Cinde Dolphin

What Am I Wearing?

By Cinde Dolphin

It was a rude awakening. An uncomfortable, unexpected and rude awakening.

I was roused from my anesthesia cloud gently, thanks to the Post Anesthesia Care Unit (PACU)

nurse. But then I looked down and found four odd attachments - like octopus legs with bulbs

dangling at the end.

I’d just had a lumpectomy procedure which included having incisions. So then, what were these

new additions coming out of my body? I really didn’t feel like having these creepy “hitchhikers”

hop in bed with me after everything I had just been through.

It turned out, they were Jackson Pratt® (JP) drains, and having them attached is an awkward

experience for any cancer patient. Just when you feel as though your life is swirling out of

control, you have to find new ways to contend with the day-to-day routines of sleeping, bathing

and regaining mobility with these irritating, but necessary drains hanging from your wound.

I have had four unique cancers and nine surgeries, and after each of my surgeries, my very

kind nurses would hand me safety pins to deal with this issue. When drains were pinned to

my gown, I rolled onto them at night. Or, in some cases a nurse forgot they were attached and

yanked the sutures out while changing my gown. Taking showers meant gravity tugged

uncomfortably on the drain bulbs from the length of the tube.

The medical community had yet to develop a simple, comfortable way to allow individuals to

return to “normal” life while sporting medical drains. I wanted a solution. I wanted a simple way

to support the suspended drains - heavy with mucus and blood clots - that didn’t aggravate my

wound area.

My plastic surgeon suggested a canvas apron from the local hardware store. I used it during my last

surgery and it received rave reviews from the UC Davis Medical Center nursing team. In fact, the

Intensive Care Unit crew applauded the apron pockets since it meant not spending valuable time

searching for my drains in order to clear fluids. Also, it permitted me to sleep through the night -

even when it was necessary for them to check drain fluid levels hourly.

I agreed the apron helped. But the canvas construction was stiff and didn’t work for bathing. The

dilemma took me to a Dollar Store where I’ve often found undiscovered gems. Right next to the

sewing notions I was looking at “fine lingerie washing bags.” They are soft mesh bags with a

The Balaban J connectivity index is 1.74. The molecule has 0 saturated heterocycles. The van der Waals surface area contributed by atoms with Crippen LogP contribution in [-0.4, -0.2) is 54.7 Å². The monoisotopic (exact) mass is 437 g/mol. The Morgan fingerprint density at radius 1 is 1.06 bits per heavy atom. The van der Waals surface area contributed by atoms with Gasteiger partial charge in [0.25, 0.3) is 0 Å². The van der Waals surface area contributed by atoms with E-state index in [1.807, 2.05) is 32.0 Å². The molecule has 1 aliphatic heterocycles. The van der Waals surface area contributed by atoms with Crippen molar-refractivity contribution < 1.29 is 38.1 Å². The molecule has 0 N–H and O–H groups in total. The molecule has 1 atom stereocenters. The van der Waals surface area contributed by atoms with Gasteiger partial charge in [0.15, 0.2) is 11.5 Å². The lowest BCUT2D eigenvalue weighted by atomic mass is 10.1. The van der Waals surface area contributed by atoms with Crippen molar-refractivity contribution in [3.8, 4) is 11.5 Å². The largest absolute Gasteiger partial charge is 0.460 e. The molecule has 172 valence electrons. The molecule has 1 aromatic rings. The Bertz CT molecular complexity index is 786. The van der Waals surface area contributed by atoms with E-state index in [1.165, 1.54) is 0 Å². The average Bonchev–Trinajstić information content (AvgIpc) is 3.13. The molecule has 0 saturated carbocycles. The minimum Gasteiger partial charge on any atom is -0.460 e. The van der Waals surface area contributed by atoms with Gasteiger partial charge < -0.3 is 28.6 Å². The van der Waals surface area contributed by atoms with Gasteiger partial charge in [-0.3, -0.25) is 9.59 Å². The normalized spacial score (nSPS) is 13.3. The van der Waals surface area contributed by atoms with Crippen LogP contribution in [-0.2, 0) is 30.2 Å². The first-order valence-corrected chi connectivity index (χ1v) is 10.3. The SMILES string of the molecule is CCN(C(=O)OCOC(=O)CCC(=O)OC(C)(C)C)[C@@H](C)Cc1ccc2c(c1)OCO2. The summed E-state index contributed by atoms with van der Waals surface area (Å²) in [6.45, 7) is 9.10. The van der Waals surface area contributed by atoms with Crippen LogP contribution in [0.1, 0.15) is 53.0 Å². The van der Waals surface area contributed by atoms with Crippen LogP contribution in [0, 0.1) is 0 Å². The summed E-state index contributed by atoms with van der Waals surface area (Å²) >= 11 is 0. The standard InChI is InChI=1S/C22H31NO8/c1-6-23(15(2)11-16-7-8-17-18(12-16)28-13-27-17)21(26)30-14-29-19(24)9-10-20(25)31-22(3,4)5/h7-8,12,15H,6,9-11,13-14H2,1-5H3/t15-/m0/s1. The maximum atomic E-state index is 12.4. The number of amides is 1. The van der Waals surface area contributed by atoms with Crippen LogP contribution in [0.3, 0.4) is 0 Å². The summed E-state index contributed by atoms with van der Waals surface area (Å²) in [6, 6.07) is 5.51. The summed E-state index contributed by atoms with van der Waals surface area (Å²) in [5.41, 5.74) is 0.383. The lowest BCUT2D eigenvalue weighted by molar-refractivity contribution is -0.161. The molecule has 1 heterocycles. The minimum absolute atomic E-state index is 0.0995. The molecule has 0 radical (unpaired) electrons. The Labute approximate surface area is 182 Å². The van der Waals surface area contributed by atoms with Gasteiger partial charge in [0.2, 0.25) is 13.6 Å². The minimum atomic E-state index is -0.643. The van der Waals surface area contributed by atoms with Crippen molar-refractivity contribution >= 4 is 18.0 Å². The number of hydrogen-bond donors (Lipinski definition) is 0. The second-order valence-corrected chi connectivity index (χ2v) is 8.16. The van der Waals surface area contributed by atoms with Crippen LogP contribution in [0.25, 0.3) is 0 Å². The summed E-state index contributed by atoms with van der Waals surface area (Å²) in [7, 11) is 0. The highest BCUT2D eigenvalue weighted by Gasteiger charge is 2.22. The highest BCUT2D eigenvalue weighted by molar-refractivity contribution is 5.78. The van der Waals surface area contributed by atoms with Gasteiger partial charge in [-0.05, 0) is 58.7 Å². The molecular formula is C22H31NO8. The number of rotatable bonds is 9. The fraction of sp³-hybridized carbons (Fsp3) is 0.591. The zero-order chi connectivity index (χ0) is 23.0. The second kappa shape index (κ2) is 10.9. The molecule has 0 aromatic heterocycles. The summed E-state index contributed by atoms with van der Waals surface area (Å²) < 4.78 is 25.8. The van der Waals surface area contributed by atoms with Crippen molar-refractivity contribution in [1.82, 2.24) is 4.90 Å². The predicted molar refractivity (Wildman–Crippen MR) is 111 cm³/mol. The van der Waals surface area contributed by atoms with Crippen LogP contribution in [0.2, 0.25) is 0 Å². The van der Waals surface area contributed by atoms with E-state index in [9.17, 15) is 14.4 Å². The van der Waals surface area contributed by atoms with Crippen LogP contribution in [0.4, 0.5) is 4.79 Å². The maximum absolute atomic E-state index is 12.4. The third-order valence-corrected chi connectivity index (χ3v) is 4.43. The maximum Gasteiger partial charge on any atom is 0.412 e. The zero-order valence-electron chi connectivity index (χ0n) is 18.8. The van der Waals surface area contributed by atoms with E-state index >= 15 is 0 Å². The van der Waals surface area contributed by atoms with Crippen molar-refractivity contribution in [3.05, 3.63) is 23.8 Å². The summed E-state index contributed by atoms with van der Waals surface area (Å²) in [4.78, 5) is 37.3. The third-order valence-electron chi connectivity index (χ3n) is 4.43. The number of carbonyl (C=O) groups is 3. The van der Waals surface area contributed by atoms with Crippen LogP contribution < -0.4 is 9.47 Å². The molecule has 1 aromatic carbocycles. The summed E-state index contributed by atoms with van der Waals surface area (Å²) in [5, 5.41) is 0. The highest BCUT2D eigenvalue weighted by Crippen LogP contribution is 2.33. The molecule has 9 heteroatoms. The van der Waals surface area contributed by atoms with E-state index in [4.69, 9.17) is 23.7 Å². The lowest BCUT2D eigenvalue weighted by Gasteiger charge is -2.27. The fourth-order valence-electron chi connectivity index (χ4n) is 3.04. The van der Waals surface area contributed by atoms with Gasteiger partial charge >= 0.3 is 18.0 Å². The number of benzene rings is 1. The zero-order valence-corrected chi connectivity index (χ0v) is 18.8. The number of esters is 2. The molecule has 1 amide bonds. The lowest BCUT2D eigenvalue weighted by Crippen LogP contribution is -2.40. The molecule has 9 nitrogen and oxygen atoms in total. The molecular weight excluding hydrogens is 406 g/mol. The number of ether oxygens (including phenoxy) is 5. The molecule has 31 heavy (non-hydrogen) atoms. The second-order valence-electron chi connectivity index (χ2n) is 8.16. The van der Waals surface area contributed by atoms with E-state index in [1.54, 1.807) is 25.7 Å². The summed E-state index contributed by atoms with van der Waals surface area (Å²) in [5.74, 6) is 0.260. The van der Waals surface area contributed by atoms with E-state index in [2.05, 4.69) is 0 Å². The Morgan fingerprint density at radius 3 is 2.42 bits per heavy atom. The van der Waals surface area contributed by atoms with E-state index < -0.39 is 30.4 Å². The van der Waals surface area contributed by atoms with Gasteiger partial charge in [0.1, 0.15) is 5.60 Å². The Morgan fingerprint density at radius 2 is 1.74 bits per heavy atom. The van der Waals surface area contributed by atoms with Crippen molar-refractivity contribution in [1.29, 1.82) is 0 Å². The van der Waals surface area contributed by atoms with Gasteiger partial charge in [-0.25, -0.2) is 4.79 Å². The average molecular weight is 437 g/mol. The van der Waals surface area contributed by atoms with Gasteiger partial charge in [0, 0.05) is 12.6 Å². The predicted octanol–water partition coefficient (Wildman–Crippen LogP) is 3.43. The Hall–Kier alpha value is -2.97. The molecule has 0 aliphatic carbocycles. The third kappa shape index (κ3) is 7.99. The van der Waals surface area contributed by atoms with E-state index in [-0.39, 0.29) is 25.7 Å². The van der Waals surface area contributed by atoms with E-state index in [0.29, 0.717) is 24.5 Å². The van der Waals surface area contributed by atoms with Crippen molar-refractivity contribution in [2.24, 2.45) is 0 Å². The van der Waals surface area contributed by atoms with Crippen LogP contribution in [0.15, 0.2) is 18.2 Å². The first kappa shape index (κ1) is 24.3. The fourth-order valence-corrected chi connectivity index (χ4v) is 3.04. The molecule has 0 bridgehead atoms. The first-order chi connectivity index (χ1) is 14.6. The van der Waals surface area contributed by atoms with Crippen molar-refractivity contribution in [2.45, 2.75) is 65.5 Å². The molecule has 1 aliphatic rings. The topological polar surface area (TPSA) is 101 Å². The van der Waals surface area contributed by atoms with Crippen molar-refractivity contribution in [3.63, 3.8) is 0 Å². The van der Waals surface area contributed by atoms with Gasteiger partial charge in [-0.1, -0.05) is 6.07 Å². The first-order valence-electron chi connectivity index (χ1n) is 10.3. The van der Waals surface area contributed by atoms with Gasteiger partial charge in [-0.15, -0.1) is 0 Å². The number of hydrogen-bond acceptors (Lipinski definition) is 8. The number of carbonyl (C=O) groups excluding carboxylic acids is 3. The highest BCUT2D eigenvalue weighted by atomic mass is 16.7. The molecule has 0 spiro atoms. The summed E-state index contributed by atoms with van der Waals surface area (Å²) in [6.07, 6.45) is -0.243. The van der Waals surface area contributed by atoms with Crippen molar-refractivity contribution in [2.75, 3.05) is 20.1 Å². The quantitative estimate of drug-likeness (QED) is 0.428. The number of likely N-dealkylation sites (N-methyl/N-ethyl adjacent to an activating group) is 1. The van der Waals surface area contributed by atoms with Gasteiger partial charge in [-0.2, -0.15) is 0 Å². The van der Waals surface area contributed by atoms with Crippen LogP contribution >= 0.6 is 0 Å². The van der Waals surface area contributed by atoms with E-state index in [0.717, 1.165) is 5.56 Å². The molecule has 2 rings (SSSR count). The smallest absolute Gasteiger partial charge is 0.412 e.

zipper closure. I called my nephew for advice. He is a talented young man and can make

anything with a sewing machine. He’s fabricated car interiors, soft pillows for kids and multiple

other creations. After we talked and I explained my idea, he agreed to produce drain carriers for

patients. We trimmed the lingerie bags to a more convenient size. I purchased double-fold bias

tape at the fabric store. We tested a couple of different models, and arrived at a prototype about

11 inches long and 7 inches high. Bias tape was stitched along the upper edge and left with 18

inch extensions on each side for waist ties. I laundered the bags, and offered to provide them

free to patients of UC Davis Medical Center’s plastic surgery office. Almost immediately, patient

feedback was very positive.

Suzi, from Folsom, California, wrote to me and said: “I did not take it off for the whole time I had the drains.

We showered, lounged, walked, and slept together. It was so easy to wash in the shower, allowing me to also

wash the drains. It was a great gift and blessing at a very difficult time. Thank you so much!”

Over the next couple of months, the carrier was improved. I found a vendor who met my

specifications and individually contained each device using secured cellophane packaging. UC

Davis Medical Center PACU Nurse Manager, Gary Kurtz, ordered 100 carriers and they were

issued after each procedure that included a drain. His medical team said carriers helped them

do their jobs - allowing them to see drains easily and keeping them organized around the

patient’s torso area.

I accepted a volunteer position in Tanzania in the middle of my product development. It was a

true blessing. I worked with women in rural villages who were living with their families in sub-

poverty conditions. They owned one manual sewing machine, but that was enough to get them

started. We created a pattern for simple utilitarian aprons, using their local fabrics. Within two

weeks, these beautiful women were making bold, brightly patterned drain carriers for women in

the United States. Our group named the aprons Kilimanjaro Carriers, to honor the husbands

and sons who portage heavy supplies up the famous mountain for skilled climbers.

The experience of having cancer made a huge impact on my life. The world's best medical

providers, especially the oncology nursing team, cared for me. My respect for the nursing

profession multiplied exponentially with each diagnosis. I hope developing the KILI Medical

Drain Carrier can be considered a token of my deep appreciation for an exceptional community

of health care professionals and the patients they serve.

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